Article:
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Numismatic Treasury: show me the money!



On 10 March 2016 the Georgian National Museum launched a permanent exhibition (to 10 March 2030) called Numismatic Treasury – and its all about money. The Simon Janashia Museum of the Georgian National Museum will showcase the country’s history of money circulation from the 6th century BCE to 1834.

Numismatic Treasury is an extension of the previous exhibition opened in 2013 in the Svaneti Museum. Now the collection will be accommodated in Tbilisi, the capital of Georgia, which will represent a large-scale unique collection that covers over 20 centuries of coin minting history.

The collection includes about 3,500 silver, gold, and copper coins, such as the Colchian tetri (the nations first coins) and the denarius of the first Roman Emperor Octavian. There are also coins used by the Bagrations, David IV the Builder, Queen Rusudan, and other noted kings and queens. Overall the museum has up to 100,000 coins, most of which were found within Georgia, with many unearthed during different archaelogical excavations.

Throughout history the form, size, weight, images, and inscriptions have changed to reflect the country’s economics, politics, culture, and foreign policy.








Ekvtime Takaishvili: the Keeper of the Treasure
In the basement of the Georgian National Museum in Tbilisi is the Archaelogical Treasury. And the Keeper of the Treasure was Georgian Ekvtime Takaishvili.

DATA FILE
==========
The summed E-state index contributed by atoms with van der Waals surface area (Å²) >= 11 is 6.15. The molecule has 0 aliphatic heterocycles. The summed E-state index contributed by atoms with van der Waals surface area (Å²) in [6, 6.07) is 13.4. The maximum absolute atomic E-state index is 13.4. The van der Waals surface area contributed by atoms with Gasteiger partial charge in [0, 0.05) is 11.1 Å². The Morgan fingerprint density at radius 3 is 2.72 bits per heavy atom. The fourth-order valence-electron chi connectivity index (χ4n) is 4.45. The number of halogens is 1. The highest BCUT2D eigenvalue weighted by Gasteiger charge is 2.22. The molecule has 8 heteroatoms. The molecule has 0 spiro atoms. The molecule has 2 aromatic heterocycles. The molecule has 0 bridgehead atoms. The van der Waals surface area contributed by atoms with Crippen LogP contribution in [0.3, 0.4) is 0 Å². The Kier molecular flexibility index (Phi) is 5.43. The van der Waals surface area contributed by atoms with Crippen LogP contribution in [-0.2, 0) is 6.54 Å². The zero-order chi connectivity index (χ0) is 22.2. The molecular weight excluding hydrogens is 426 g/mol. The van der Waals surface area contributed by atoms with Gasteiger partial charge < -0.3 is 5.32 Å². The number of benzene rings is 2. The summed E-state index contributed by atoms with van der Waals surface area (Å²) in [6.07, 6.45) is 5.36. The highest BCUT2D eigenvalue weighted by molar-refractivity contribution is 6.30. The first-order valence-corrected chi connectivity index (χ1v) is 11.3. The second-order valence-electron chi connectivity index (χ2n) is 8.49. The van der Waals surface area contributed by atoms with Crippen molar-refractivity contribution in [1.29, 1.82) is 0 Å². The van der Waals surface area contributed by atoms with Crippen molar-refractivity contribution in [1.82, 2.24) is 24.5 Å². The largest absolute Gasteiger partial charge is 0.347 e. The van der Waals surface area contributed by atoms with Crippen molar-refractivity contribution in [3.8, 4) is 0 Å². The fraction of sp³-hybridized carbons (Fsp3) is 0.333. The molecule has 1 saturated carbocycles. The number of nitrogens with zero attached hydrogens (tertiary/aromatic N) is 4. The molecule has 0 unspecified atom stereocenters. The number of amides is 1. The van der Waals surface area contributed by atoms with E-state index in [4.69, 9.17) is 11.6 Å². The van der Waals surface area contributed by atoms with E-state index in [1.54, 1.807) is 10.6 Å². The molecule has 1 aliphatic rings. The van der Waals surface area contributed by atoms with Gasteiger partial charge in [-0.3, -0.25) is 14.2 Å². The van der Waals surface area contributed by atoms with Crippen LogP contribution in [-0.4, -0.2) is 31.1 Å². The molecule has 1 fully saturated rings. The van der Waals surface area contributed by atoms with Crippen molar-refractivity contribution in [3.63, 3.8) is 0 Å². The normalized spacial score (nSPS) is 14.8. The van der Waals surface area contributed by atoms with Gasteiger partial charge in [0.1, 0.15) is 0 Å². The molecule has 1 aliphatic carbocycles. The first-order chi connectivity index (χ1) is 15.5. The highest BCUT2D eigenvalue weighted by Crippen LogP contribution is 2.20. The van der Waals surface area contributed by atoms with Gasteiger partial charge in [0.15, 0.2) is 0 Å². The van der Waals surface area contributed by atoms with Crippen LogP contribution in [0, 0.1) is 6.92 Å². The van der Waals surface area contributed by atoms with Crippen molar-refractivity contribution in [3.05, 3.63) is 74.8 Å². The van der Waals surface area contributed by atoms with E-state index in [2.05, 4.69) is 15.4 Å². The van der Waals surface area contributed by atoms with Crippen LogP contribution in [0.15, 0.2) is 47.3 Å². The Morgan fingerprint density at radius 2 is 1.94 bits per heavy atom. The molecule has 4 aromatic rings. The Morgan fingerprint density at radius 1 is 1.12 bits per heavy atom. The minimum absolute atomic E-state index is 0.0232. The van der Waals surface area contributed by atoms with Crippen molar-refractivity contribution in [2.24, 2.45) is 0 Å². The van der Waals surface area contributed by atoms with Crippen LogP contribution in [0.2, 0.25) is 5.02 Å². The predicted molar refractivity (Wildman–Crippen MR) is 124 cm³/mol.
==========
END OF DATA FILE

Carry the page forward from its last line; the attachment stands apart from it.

Takaishvili (1863-1953) began his interest in creating a numismatic collection in 1888 when he was a member of the board of the Society for the Distribution of Literacy among Georgians. In 1907 he founded the Historical and Ethnographic Society of Georgia which was the amalgamation of three private collections – including Takaishvili’s own numismatic collection.

Therefore, in the early 1900s, there was a collection of rare Georgian, Hellenistic, Roman, Byzantine, and Russian Imperial coins. When Takaishvili arrived in France in 1922 in exile he was elected member of the Paris Numismatic Society. He shipped 39 boxes of coins from the Georgian treasury to Marseille and then to banks in Paris for safe-keeping. The 7,097 coins and 27 medals of various epochs were eventually returned to Georgia in 1944.

The current Numismatic Treasury has ancient Georgian, Greek, Roman, Parthian and Sassanian coins, as well as Georgian-Sassanian, Byzantine, Umayyad, Ab-basid, Ilkhanid, Seljugid, Iranian, Chinese, Japanese, and Indian coins.

The launching of the Numismatic Treasury in 2016 represents one of the best numismatic collections in the world.





MARTINA NICOLLS is the author of:- The Shortness of Life: A Mongolian Lament (2015), Liberia’s Deadest Ends (2012), Bardot’s Comet (2011), Kashmir on a Knife-Edge (2010) and The Sudan Curse (2009).


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